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A Real Recovery

Much like the effort to push a boulder up a hill, Stamford’s housing market over the past several years has struggled, gaining several inches only to roll back a few.

(page 3 of 3)

With so many development parcels being gobbled up, condo conversions, instead of building them from scratch, might be a matter of necessity and not choice.

For years, the borders of downtown have increasingly been pushed outward by a Government Center that encouraged rezoning of former commercial areas. At the same time, the office vacancy rate has remained at a stubbornly high 25 percent, which means that there’s been plenty of dark office space sitting around, ripe for conversion.

Mayor Martin, for one, suggests those fundamentals could change. Zoning in the city should be tight enough that multi-family towers don’t end up creeping into low-slung, single-family neighborhoods, he says.

Plus, with so many new faces now populating the city, companies should soon follow suit, he says, which could help fill those empty cubicles and lower the vacancy rate. “I am pro growth, but at the same time, growth has to be kept in balance,” says Mayor Martin, whose predecessor, Michael Pavia, was a developer and seen as sympathetic to the real estate industry.

Whatever becomes of the rental buildings, they will likely enrich whomever owns them. Indeed, a series of big-ticket trades in 2013 indicates that Stamford’s apartment buildings can fetch a premium.

Take the case of Highgrove, the troubled condo on Forest Street named for Prince Charles’s estate and designed by Robert A. M. Stern. Last summer it was sold by Starwood Capital Group to Winthrop Realty Trust as part of a four-building transaction for $246 million; Starwood owned it after purchasing the assets of Corus Bank, a collapsed lender. Assuming that Highgrove’s share was about $62 million, each of the ninety-eight units sold for about $600,000 a unit, a hefty figure.

Similarly, there have been some recent deals involving BLT. In the last year or so, BLT has sold three of its South End towers for notable prices. The 329-unit Lockworks sold to a Kuwaiti group for $130 million, or about $395,000 a unit. Also, the 242-unit Infinity Apartments sold to Clarion Partners for about $100 million, or $408,000 a unit. And the 226-unit 101 Park Place sold to Capri Capital Partners for $135 million, or about $600,000 per unit.

Those elevated values came about because the buildings showed the ability to lease up quickly in a downturn and stay occupied, brokers say. “They fill those buildings as fast as they can build them,” says William Pitt Sotheby’s Malloy.

In a sense, BLT’s transactions helped cushion the impact of its recent stumbles. An attempt to build a 85,000-square-foot headquarters for Bridgewater Associates, the Westport-based hedge fund, on a waterfront parcel in the South End has been blocked by the city after BLT in 2011 demolished a marina there. The city, which issued a stop-work order against BLT in 2012, claims the firm razed Brewer’s Yacht Haven West illegally; officials also say they want BLT to build a replacement nearby. But BLT has said the stop-work order should have never been imposed and that it has a viable plan for a substitute marina.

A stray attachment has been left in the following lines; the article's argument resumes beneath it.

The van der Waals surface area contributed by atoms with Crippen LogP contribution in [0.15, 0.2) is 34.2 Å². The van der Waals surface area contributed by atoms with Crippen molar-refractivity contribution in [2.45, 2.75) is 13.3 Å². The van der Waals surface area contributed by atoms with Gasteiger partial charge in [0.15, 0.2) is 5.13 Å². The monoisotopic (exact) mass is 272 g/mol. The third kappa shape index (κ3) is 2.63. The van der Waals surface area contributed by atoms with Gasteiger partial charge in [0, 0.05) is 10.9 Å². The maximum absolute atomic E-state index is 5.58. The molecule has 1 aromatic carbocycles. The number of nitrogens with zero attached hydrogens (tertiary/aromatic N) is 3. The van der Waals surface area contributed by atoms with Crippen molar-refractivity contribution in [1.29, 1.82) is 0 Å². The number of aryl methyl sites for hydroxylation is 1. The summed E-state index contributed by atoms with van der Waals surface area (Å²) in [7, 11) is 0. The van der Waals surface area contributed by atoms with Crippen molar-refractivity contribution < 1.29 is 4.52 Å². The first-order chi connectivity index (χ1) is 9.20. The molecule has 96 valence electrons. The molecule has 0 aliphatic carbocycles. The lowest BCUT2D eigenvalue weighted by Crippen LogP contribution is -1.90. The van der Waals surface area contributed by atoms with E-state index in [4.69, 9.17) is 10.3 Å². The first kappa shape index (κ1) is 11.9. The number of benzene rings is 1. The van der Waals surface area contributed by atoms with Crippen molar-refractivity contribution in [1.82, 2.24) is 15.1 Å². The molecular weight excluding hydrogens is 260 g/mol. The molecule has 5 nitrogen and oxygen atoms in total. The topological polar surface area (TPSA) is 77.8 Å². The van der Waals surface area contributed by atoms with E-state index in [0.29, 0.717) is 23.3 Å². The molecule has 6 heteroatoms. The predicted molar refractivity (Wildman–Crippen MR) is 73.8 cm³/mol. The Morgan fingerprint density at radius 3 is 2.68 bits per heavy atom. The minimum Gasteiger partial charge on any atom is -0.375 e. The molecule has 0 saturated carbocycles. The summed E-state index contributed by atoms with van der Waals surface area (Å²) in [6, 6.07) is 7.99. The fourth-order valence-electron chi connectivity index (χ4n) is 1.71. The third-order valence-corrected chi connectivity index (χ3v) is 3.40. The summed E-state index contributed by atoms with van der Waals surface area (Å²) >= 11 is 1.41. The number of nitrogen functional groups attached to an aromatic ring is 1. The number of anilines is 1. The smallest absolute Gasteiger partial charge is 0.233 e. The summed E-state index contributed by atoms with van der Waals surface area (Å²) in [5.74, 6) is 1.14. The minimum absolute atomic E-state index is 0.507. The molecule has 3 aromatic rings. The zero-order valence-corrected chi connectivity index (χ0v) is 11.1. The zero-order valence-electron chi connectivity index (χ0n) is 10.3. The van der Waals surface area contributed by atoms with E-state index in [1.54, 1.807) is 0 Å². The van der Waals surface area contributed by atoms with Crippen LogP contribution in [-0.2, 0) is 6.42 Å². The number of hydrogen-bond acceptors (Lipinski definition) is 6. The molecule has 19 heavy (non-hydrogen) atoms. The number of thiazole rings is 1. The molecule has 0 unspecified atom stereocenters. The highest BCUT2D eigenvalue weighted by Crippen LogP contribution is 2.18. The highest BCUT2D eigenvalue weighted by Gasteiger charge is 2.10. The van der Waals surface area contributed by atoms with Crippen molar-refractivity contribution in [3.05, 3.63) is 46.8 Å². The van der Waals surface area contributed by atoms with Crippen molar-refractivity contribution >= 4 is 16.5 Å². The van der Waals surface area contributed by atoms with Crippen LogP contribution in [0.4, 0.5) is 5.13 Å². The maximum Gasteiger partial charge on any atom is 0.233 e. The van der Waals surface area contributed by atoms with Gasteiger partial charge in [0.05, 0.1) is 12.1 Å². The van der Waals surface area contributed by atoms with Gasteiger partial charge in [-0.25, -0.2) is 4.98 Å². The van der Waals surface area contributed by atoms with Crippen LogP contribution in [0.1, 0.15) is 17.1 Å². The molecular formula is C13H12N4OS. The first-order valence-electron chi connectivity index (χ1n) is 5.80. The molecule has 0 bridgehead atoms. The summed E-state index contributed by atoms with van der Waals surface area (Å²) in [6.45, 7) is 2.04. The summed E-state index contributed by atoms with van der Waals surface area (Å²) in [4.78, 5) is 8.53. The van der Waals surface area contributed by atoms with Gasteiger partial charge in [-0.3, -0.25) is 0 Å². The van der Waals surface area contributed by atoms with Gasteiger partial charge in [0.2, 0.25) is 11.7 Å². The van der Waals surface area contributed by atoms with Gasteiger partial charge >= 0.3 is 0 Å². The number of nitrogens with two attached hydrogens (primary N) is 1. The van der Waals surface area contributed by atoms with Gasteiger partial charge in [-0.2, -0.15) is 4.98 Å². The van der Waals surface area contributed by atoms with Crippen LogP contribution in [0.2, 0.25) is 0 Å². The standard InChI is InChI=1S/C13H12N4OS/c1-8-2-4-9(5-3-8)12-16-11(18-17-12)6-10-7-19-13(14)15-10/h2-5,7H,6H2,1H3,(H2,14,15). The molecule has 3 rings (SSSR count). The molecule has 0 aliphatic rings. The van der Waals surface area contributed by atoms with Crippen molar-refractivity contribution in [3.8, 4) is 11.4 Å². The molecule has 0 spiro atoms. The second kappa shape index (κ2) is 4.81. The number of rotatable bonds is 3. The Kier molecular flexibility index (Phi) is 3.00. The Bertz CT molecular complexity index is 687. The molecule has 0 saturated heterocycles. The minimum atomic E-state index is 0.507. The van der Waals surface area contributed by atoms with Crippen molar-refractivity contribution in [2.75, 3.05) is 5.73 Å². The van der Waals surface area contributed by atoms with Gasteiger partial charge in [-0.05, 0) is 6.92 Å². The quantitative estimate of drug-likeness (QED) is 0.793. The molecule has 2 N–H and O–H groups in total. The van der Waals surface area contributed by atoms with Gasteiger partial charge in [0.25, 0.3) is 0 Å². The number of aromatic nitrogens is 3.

While that turf war drags out, other developers and city officials are focused on downtown, where the University of Connecticut seeks to expand its presence by turning its commuter branch into a residential campus.

In September the school’s trustees voted to explore ideas to build housing for 400 students around the Broad Street campus, where 1,400 students are currently enrolled. Officials of the school, which has been in Stamford since 1951, say the project’s budget could be $10 million, though partnerships with developers for new dorms are possible. Monthly rents, they add, would ideally be about $800.

Mayor Martin, among many business and civic leaders, is keen on the prospect. “Great cities around the world usually have great universities attached to them,” he says.

Others are not so sure. Would students, who may have the option of living at home for free, shell out the extra money for a dorm, even at a below-market rate of $800? “Count me as a skeptic,” since the added housing costs could effectively double students’ tuition, says Richard Freedman, the president of Garden Homes Management Corp., a landlord and developer.

In any event, young people continue to drive the rental market, says Freedman, who is about to build an eighty-eight-unit rental complex on Hope Street in Springdale. He’s also urging the city to discontinue Stanley Court near UConn, so he can take it over and build multifamily housing there, he says.

In the end, what most people seem to agree on is that the worst years are behind us and the best is ahead—and, for some, the rosy reviews are not just lip service.

Healey, the NewBridge broker, for one, just bought a one-bedroom condo on Bedford Street that she will rent out as an investment property to take advantage of the burgeoning interest in the city.

In words that could apply to the whole of the market as Stamford shrugs off the aftermath of the recession and picks itself up, Healey adds that: “the days of getting something like this are going fast.”                                                  

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